CIDR format and borrowed bits

More than 6 bits (the last of the fourth octet) for the Subnet can not borrow because it will not be anything bits for hosts.

Well, at least we must remain two (2) Host bits in the fourth octet. (borrowing 6 bits for the network is mostly used for Point-to-Point connections, because we left two bits and Host 2^2=4-2=2 IP addresses to host 2

CIDR format IP address

If you have a good look at photos 11-15, you could notice and CIDR slash format writing subnet mask /25, /26, /27, /28, /29, /30 as well as the decimal notation Subnet Mask that is the last principle of Subnetting.

Let's get back to writing slash format Subnet mask. Why is this so?
I have already mentioned borrowing host bits. These borrowed bits add up the network bits (Network-N) from part of Network and the sum of the total number of bits have been written as a CIDR (Classless Inter-Domain Routing) format.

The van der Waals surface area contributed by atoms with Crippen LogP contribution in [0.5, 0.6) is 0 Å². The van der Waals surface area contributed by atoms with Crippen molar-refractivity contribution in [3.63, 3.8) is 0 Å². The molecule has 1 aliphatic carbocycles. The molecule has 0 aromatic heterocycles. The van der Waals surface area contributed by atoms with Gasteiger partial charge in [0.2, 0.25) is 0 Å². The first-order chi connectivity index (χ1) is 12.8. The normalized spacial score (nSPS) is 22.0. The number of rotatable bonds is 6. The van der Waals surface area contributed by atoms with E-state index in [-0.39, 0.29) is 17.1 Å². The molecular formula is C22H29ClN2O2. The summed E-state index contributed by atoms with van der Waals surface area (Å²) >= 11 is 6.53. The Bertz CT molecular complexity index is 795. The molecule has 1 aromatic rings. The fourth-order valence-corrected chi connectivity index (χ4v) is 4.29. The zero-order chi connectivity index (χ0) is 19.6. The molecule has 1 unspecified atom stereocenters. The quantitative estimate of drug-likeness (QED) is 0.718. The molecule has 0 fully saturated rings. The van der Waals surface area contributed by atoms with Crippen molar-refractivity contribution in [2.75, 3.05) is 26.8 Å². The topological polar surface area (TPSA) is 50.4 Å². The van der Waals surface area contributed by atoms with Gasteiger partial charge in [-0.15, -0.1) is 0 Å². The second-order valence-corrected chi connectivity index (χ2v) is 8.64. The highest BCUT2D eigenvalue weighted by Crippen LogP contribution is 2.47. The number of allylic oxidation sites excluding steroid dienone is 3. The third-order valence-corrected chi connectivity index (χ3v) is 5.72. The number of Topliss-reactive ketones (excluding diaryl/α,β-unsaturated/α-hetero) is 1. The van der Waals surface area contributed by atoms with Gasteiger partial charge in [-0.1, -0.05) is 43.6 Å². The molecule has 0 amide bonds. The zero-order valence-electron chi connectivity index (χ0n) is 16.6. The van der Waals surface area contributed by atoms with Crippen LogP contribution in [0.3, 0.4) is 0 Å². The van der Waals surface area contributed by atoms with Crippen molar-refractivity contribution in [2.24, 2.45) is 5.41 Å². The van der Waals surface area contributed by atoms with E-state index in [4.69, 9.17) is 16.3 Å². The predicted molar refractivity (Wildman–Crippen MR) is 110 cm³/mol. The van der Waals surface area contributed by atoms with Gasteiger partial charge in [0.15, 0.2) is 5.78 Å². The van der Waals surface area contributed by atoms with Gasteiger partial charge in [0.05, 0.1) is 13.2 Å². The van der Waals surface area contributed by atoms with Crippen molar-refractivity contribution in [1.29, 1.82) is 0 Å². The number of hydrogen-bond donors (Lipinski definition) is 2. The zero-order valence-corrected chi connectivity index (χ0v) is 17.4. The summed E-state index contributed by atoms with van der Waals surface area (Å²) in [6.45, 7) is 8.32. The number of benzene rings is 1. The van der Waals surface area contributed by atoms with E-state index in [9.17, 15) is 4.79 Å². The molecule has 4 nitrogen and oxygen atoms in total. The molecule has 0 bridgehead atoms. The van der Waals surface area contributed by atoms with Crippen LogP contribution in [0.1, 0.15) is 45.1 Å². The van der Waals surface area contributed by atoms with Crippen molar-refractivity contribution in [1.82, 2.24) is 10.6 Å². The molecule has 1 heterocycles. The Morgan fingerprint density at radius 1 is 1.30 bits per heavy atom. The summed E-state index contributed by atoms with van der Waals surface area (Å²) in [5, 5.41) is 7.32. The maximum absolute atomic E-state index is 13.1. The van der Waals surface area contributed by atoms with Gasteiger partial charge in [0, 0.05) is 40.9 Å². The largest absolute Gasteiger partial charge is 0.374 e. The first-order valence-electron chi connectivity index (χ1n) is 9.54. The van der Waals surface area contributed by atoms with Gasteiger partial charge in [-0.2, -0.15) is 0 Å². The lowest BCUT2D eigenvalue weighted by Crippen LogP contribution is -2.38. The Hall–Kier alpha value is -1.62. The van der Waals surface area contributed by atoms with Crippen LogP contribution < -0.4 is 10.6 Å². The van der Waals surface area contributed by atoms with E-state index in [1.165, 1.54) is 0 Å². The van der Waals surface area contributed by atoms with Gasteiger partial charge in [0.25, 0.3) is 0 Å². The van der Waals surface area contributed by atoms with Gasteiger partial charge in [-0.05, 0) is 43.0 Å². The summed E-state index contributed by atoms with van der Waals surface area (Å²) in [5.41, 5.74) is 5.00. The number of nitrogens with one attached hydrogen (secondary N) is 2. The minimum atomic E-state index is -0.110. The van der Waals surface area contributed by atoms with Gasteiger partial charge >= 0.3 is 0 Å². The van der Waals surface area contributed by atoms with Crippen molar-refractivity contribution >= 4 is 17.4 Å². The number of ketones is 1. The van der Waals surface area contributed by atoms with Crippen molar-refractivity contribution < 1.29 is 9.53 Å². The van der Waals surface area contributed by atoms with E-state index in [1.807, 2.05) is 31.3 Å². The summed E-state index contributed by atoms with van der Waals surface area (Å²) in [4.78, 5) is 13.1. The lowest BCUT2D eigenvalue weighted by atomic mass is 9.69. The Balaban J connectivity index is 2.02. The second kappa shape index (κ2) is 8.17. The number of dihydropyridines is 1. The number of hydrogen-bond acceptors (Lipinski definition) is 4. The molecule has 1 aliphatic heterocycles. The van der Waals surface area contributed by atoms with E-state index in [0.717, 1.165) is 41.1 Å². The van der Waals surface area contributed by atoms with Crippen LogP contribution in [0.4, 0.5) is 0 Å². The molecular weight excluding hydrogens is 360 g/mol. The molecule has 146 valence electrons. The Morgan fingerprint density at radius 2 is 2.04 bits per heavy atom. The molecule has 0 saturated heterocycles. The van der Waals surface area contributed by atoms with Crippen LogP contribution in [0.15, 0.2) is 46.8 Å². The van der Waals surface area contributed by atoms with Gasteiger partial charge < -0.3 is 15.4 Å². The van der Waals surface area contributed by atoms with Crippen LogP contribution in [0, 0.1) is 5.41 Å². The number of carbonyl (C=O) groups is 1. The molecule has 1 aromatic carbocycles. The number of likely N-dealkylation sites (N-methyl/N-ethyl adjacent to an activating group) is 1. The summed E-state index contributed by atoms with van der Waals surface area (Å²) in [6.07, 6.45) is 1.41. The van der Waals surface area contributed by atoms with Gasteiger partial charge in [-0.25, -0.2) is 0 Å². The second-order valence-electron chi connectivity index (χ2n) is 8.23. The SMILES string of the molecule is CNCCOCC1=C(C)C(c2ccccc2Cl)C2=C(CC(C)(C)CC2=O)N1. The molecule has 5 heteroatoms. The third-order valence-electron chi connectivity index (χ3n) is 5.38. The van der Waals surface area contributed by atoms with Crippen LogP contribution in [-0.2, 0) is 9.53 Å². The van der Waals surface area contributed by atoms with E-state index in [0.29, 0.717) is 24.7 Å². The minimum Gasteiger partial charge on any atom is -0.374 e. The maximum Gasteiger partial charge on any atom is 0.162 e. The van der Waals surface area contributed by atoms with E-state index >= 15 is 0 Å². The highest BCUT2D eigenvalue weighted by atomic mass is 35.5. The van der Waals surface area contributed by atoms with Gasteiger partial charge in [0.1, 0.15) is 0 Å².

Thus, the default network mask network has 24 bits (8+8+8+0)

If you borrow a certain number of bits we get the new network subnet mask.
24+1=/25 (one loan will total 2=subnet) is not advisable to borrow only 1 bit.

24+2=/26 (two borrowed bits = 4 total subnet)
24+3=/27 (three borrowed bits = 8 total subnet)
24+4=/28 (four borrowed bits = 16 total subnet)
24+5=/29 (five borrowed bits = 32 total subnet)
24+6=/30 (six borrowed bits = 64 total subnet)

To better understand refer to the table in Figure 16.

Figure 16.

Classless Inter-Domain Routing format IP address

If, you have the IP address of the Class B (remember the default mask = and you want to perform subnetting, you can borrow 8 bits and you can borrow up to 12 bits (8 bits of the third octet, and 4 in the fourth octet)
Let's go to the next page tutorial.